William J. Gradishar, MD, discusses the most recent evolutions in the management of patients with advanced breast cancer.
William J. Gradishar, MD, professor of medicine of hematology and oncology, Betsy Bramsen Professor of Breast Oncology, and chief of hematology and oncology in the Department of Medicine at the Feinberg School of Medicine at Northwestern University, discusses the most recent evolutions in the management of patients with advanced breast cancer.
In the breast cancer space, new data has led to update disease management recommendations. The subgroup of patients which have seen the most recent changes in guidelines is those with estrogen receptor (ER)-positive disease.
Where there was once only endocrine therapy alone, various options now exist for the management of this patient population, including CDK4/6 inhibitors like abemaciclib (Verzenio) or PARP inhibitors like olaparib (Lynparza).
Gradishar notes that the use of checkpoint inhibitors as a treatment for patients at a higher risk with early-stage breast cancer is also gaining traction. Giving checkpoint inhibitor therapy in addition to chemotherapy has been validated and further enhances risk reduction in regard to pathological complete response (pCR) and recurrent events.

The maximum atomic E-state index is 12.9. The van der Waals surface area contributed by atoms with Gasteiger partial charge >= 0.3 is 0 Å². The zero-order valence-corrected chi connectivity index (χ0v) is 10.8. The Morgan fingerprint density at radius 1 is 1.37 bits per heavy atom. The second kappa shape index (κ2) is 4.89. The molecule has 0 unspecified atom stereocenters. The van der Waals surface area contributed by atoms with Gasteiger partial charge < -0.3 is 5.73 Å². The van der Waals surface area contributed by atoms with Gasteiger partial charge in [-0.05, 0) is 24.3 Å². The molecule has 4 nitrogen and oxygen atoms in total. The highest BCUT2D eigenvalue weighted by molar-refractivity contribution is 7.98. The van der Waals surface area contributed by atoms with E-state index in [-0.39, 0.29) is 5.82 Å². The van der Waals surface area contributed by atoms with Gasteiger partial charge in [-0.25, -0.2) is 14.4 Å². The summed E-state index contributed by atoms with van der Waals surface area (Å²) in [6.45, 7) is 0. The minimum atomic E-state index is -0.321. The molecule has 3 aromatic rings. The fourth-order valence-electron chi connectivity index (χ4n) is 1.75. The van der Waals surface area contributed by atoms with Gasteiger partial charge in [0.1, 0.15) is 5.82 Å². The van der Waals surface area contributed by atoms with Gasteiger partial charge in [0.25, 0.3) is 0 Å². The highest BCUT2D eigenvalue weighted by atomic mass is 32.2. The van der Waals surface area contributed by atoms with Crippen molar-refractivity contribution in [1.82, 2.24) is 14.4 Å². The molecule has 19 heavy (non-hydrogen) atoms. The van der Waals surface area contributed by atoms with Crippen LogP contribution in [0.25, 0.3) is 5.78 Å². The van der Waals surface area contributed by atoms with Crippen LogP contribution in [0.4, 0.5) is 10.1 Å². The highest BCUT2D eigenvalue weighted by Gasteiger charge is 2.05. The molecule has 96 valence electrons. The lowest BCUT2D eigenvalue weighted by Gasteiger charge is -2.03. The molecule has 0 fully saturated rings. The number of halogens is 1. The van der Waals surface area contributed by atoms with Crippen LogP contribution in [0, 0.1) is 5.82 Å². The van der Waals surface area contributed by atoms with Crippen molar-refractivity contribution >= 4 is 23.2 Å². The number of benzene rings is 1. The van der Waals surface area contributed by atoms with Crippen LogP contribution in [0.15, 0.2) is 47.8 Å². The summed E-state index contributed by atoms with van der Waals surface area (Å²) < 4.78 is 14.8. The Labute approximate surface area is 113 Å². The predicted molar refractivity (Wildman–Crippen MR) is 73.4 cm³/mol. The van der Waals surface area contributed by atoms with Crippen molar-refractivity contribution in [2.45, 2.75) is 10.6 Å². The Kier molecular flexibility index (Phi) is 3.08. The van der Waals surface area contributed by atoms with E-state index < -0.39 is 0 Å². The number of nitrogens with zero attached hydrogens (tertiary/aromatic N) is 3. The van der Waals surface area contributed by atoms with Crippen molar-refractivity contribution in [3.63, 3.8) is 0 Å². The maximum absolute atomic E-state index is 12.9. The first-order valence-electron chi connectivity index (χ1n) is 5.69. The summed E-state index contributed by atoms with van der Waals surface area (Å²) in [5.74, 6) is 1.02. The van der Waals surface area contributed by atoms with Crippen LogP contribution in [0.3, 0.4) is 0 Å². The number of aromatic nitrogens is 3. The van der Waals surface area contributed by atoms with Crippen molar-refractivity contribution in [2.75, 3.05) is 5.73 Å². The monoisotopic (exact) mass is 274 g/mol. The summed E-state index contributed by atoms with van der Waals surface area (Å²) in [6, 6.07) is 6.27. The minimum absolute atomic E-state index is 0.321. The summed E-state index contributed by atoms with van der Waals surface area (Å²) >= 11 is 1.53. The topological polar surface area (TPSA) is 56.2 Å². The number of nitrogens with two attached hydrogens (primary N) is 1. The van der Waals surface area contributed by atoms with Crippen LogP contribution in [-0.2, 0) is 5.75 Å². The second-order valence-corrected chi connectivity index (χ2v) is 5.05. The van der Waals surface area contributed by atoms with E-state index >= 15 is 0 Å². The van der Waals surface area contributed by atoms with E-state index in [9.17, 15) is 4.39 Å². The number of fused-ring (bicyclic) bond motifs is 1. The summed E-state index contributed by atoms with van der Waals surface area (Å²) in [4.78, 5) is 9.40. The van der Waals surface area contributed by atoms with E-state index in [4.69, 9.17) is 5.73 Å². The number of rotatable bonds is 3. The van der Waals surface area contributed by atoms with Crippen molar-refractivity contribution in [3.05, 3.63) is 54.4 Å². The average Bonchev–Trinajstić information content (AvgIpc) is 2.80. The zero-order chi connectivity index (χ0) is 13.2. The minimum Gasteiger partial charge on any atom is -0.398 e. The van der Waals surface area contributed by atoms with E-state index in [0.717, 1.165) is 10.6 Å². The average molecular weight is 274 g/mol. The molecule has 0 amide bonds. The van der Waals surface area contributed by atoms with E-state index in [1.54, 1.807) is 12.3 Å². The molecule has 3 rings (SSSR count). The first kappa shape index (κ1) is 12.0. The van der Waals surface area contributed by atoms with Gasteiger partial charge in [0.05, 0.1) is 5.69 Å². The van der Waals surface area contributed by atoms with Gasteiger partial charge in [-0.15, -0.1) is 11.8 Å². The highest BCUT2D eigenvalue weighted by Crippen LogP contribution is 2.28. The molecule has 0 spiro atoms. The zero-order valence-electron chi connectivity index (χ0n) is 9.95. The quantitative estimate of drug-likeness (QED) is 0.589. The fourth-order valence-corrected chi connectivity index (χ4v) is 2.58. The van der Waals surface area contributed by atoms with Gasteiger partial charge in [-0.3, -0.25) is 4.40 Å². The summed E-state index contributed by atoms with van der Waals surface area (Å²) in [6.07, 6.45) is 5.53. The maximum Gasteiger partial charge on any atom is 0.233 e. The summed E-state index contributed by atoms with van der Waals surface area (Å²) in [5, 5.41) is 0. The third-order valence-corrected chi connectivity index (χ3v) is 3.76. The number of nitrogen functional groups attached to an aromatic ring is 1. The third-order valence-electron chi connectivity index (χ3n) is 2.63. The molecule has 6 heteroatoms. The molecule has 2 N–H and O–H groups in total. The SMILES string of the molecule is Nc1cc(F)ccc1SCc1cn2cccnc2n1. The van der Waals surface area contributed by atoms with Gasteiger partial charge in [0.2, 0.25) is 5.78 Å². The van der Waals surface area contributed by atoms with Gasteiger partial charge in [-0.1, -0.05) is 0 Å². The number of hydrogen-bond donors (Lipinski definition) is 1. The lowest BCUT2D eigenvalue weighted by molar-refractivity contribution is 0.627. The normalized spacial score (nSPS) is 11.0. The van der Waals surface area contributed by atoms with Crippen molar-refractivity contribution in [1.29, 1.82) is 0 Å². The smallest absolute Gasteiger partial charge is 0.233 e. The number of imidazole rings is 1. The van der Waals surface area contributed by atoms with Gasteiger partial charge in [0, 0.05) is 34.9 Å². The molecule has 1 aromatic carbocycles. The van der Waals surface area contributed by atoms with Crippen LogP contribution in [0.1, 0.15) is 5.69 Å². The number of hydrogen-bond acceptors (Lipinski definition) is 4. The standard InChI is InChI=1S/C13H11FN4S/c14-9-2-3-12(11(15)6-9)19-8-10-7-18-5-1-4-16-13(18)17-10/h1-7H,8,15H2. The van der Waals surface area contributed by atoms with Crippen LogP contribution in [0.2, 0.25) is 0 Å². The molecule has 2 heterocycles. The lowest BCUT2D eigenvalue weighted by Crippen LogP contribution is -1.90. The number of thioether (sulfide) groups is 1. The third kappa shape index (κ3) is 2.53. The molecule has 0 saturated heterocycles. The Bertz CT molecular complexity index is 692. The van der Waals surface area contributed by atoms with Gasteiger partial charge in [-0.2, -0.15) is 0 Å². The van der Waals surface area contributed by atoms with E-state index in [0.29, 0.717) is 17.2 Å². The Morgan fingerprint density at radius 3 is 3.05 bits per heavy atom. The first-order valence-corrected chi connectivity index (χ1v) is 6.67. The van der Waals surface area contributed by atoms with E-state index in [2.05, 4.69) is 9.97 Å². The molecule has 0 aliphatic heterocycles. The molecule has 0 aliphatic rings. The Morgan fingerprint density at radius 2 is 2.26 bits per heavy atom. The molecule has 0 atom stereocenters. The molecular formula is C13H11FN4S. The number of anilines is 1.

0:08 | The other area that I think is evolving is the use of checkpoint inhibitors as a treatment for early-stage breast cancer for patients at higher risk. Those are patients where we would typically be giving neoadjuvant therapy and those are patients with triple negative disease, usually with bigger tumors or no positive disease.
0:32 | We learned from the trials with pembrolizumab that giving chemotherapy with the addition of pembrolizumab not only increases the pCR rate, the number of patients without evidence of disease in their breast at the time of surgery, but when you go downstream and follow these patients out, there are fewer of them that will develop a recurrence. It's been validated that giving checkpoint inhibitor therapy with chemotherapy preoperatively does further enhance risk reduction, not only in terms of pCR, but recurrence events.